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ERIC Number: ED481261
Record Type: Non-Journal
Publication Date: 2003-Aug
Pages: 129
Abstractor: N/A
Reference Count: N/A
Report of the Findings from the Early Childhood Study: 2001-02.
Henry, Gary T.; Henderson, Laura W.; Ponder, Bentley D.; Gordon, Craig S.; Mashburn, Andrew J.; Rickman, Dana K.
The Georgia Prekindergarten Program was established in 1993 to provide the state's 4-year-olds with high-quality preschool experiences. The Early Childhood Study followed the development of young children attending programs funded through the Prekindergarten (Pre-K) Program or Head Start and children eligible for the Pre-K program attending private preschools or child care centers; ascertained the quality of their experiences; and estimated the effects of the Prekindergarten Program from preschool entry through kindergarten entry. Study measures included direct assessments at the beginning and end of preschool and the beginning of kindergarten, ratings by preschool and kindergarten teachers, surveys of teachers and parents, and classroom observations. Of the 630 children included in the original study, 466 remained at the beginning of kindergarten. Among the major findings is that Georgia's 4-year-olds began preschool scoring below national norms on three of the four norm-referenced assessments of language development and cognitive skills. Children attending preschool in Georgia as well as those attending the Pre-K program made gains of at least four points against national norms on all four standardized assessments from preschool entry until kindergarten entry. Head Start and Pre-K offered the highest quality levels, and Pre-K offered high quality services most consistently. The Pre-K teachers had higher education levels than those in other programs. After family and individual characteristics were taken into account, Pre-K children had caught up with children from private preschools on all five directly assessed skills and were significantly better prepared for kindergarten than Head Start children on three of five directly assessed language and cognitive measures. Kindergarten teachers rated Pre-K children higher than Head Start children on readiness, academic, and communication skills and higher than private preschool children on social behaviors. Those Pre-K children from high poverty households demonstrated skills equivalent to those of Head Start children on four of six language and cognitive assessments at preschool entry, but they were significantly better prepared for kindergarten on six of eight directly assessed language and cognitive measures. Head Start teachers systematically rated the readiness of their children higher than direct assessments would support and high relative to other preschool teachers. Summer learning loss between the end of preschool and the beginning of kindergarten was substantial, especially for African American children. (Contains 42 references.) (KB)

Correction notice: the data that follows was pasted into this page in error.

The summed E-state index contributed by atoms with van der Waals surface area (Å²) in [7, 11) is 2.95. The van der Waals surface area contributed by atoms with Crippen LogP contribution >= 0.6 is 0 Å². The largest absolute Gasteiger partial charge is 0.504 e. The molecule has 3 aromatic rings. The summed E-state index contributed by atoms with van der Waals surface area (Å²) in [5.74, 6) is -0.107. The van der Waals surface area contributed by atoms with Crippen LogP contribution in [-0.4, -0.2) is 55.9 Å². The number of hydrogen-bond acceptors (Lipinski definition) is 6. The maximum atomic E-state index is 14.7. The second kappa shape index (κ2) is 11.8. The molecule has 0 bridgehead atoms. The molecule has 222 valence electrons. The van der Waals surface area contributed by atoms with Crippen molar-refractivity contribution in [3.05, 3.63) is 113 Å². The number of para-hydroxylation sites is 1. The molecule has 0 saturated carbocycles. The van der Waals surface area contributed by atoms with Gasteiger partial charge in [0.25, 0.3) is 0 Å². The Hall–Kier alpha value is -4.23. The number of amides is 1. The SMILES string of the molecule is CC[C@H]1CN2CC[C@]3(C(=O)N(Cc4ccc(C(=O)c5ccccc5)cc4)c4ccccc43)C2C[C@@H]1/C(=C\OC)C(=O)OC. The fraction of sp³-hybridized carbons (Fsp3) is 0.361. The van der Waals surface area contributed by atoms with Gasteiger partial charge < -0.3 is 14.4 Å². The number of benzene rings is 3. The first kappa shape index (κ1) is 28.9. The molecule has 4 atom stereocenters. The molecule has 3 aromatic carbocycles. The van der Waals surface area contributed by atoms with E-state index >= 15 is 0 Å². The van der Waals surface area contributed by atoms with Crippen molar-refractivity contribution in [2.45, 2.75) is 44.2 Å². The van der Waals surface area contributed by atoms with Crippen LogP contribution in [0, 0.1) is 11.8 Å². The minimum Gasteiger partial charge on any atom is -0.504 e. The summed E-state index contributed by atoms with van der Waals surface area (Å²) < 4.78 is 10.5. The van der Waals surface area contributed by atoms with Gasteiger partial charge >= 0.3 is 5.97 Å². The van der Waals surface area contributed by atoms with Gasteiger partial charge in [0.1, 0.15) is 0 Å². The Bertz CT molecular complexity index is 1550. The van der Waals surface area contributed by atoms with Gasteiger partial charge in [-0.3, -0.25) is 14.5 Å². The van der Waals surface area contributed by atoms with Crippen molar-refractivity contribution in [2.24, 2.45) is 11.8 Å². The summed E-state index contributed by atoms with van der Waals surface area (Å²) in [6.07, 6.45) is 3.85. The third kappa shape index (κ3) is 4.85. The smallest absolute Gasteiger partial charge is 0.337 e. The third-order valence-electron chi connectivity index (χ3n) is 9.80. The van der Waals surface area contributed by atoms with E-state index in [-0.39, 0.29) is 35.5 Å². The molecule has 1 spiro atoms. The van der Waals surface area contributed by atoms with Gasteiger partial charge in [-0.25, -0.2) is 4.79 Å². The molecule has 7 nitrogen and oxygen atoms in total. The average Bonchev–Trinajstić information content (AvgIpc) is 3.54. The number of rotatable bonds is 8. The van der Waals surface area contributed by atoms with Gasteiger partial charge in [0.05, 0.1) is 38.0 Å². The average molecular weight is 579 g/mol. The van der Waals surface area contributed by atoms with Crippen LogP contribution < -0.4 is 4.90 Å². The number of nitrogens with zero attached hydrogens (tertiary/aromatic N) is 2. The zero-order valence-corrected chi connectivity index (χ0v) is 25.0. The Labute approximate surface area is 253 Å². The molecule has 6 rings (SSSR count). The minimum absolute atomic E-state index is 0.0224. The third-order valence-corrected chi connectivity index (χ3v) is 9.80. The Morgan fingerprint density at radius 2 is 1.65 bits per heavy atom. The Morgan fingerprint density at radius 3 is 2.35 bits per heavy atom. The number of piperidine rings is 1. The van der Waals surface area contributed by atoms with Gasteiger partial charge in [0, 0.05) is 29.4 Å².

Georgia State University, Education Policy Group, Andrew Young School of Policy Studies, 140 Decatur Street, 12 Urban Life Building, Atlanta, GA 30303. Tel: 404-651-2343; Fax: 404-651-3524; Web site: For full text:
Publication Type: Reports - Evaluative
Education Level: N/A
Audience: N/A
Language: English
Sponsor: N/A
Authoring Institution: N/A
Identifiers - Location: Georgia
What Works Clearinghouse Reviewed: Does Not Meet Evidence Standards
IES Cited: ED506156